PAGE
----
The term “alternative music” was first used in the 1980s and 90s to describe rock music bands that broke away from the more traditional rock and roll genre. Early alternative rock was often ignored by the commercial music industry, making it a true alternative for music lovers. It was rarely played on mainstream radio stations or on MTV.

In the 1980s, alternative music generally referred to punk rock bands. Yet in the 90s the alternative scene began to change when a new sound, known as grunge, emerged from Seattle, Washington.


With murky, distorted guitars and angst-filled lyrics, grunge rock bands condemned commercialism. Grunge lyrics often speak of alienation and social discontent. Ironically, grunge rock took the world by storm, gaining attention from the music industry, which was quick to capitalize on alternative rock’s new popularity.

More than a music genre, grunge influenced clothing styles and attitude. Generation X slouched back to grunge rock while wearing flannel shirts over sloppy tee shirts and baggy jeans. This form of alternative rock music spoke to the generation’s rising disenchantment with the current state of society.

As mainstream music took notice of the grunge sound, previously unknown alternative rock bands gained international fame. Nirvana, Pearl Jam, Red Hot Chili Peppers, and Soundgarden were among the early alternative rock bands to reach widespread popularity.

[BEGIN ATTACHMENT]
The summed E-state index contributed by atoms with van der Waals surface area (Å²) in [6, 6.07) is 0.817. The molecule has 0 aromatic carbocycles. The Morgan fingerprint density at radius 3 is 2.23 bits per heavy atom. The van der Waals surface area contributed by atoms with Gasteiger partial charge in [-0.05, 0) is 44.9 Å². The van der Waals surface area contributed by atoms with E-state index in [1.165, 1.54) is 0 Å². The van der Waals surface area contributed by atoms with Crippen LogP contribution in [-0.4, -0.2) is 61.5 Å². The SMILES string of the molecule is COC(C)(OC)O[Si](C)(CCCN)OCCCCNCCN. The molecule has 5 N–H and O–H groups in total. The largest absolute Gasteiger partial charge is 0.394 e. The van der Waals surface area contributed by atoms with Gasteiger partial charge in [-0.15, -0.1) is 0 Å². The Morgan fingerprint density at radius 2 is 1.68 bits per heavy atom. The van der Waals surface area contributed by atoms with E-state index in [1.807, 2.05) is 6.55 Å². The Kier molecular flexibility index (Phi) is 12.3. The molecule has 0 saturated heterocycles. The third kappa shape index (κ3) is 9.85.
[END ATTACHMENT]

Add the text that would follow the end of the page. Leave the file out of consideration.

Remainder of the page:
Nirvana’s 1991 album, Nevermind, was the first alternative rock album to gain national recognition with hits such as Smells Like Teen Spirit and Come as You Are. The same year, Pearl Jam’s debut album, Ten, continued to draw fans to the Seattle grunge sound.

As the popularity of alternative rock music continued to grow, more alternative bands were signed to major music labels. This widened the base of alternative rock music with exposure to bands such as Smashing Pumpkins, Stone Temple Pilots, Nine Inch Nails, and Rage Against the Machine.

Grunge dominated for only a few short years. In 1994, fans mourned the death of Nirvana’s Kurt Cobain and grunge music gradually began to fade. Soundgarden’s Black Hole Sun was one of the era’s last grunge rock hit singles. Yet that didn’t diminish the popularity of alternative music.

In 1995, the music-heavy movie Empire Records featured an alternative rock soundtrack with bands such as The Cranberries, Better than Ezra, and Gin Blossoms. The mid-1990s also brought punk rock music to a wider audience with the rise of alternative bands like Green Day and The Offspring.

As the 1990s progressed, the sounds of grunge and early alternative rock music continued to influence the sound of rock. Grunge had opened the door for other types of alternative rock music which gained popularity in the late 1990s, such as post-punk revival, alternative metal, industrial, and punk blues.

However, alternative music brought into the mainstream ceases to be an “alternative” music choice. The music that stayed underground became known loosely as indie rock, although the term includes many punk-derived musical sub-genres.


Internet and satellite radio stations bring indie music to a larger audience, giving fans a chance to experience non-local alternative rock bands without subjecting them to the commercialization that killed the grunge bands of the 1990s. 

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